(a) A player who is in an offside position is liable to sanction only if the player does one of three
things:

• Interferes with play or,
• Moves forward, towards the ball or
• Fails to comply with the 10-Metre Law (Law 11.4).
A player who is in an offside position is not automatically penalised.


In this case, the White player was offside in General play, and subject to Law 11.1. So long as, while still offside, he did not take part in play, or move forwards or towards the ball, I would not expect him to be PK.
 
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ChuckieB

Rugby Club Member
Commentators but nothing new in that.

As I've said before, I see 11.9 for phases where there is a clear and unambiguous offside line such as rucks & mauls. I don't completely accept OB's view that 11.8 adequately covers these situations.

Here's why. 11.8 says:
If the player remains offside the player can be put onside only by the action of the opposing team.


It doesn't say that this player must attempt to get onside. It could have, but it doesn't. Under 11.8, this player can happily stand somewhere in the opposition back line while the ruck progresses as long as he isn't interfering. If we only rely on 11.8, once the opposition run the ball 5 metres our offside friend is back onside and free to tackle.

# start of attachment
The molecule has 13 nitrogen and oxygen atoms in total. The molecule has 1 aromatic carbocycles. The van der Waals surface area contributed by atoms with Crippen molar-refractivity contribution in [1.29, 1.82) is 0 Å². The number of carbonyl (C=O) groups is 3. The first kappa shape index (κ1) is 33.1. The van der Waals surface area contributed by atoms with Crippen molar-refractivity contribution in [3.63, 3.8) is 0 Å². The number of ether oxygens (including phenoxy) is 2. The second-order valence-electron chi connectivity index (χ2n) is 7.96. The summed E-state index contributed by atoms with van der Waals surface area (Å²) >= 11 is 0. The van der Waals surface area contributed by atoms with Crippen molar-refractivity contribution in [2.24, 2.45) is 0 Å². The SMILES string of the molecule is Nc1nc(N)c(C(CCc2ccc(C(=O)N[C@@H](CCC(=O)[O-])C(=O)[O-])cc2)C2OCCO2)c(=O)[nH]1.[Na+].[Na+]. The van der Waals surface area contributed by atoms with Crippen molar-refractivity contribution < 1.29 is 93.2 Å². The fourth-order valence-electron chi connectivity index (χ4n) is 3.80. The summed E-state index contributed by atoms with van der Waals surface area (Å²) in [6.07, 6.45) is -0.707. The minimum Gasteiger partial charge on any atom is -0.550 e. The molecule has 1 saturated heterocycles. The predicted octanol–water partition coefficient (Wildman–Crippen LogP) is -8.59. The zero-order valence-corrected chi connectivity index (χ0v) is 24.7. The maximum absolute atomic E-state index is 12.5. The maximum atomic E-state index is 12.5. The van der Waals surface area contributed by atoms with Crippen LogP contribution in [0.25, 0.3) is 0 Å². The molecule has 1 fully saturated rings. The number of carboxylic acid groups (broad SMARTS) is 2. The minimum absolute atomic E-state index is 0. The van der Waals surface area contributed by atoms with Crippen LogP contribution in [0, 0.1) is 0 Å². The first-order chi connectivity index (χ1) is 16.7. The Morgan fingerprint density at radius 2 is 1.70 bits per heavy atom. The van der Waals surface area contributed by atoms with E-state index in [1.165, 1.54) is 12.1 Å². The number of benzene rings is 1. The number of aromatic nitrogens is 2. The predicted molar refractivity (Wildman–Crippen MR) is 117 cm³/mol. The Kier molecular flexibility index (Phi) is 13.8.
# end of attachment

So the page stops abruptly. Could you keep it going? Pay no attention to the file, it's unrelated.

11.9 prevents our friend from doing so. Might be a clumsy bolt-on law but there you are.
Firstly. Thanks for taking the time to set it out.

My follow up question has to be, why do those here see it as applying to the situation for unambiguaous offside sidelines only? Guidance from somewhere perhaps?

With my new boy's eyes I see:

In a kick situation, our friend is pretty similar. He is not bound to get himself onside, nor are his teammates bound to get him onside, although they are an option that our original friend does not have. The only thing our friend has to do is, not advance, not interfere with play or fall foul of the 10m rule. Why should he subsequently be treated any more favourably to our lazy player in 11.8, just because there is no defined offside line?

I am suggesting that it would certainly be more consistent to treat the two situations, both arising from lazy players not actively retreating, as loitering and hence swept up. If you use 11.9 to that end, as I think you can, it would make much more sense, i.e. be consistent and penalise lazy play equally for both scenarios.
 

ChuckieB

Rugby Club Member
I agree with DickieE. "Loitering" is a term used exclusively in reference to offside lines at phases.

"Loitering" is only used in four Laws in the LotG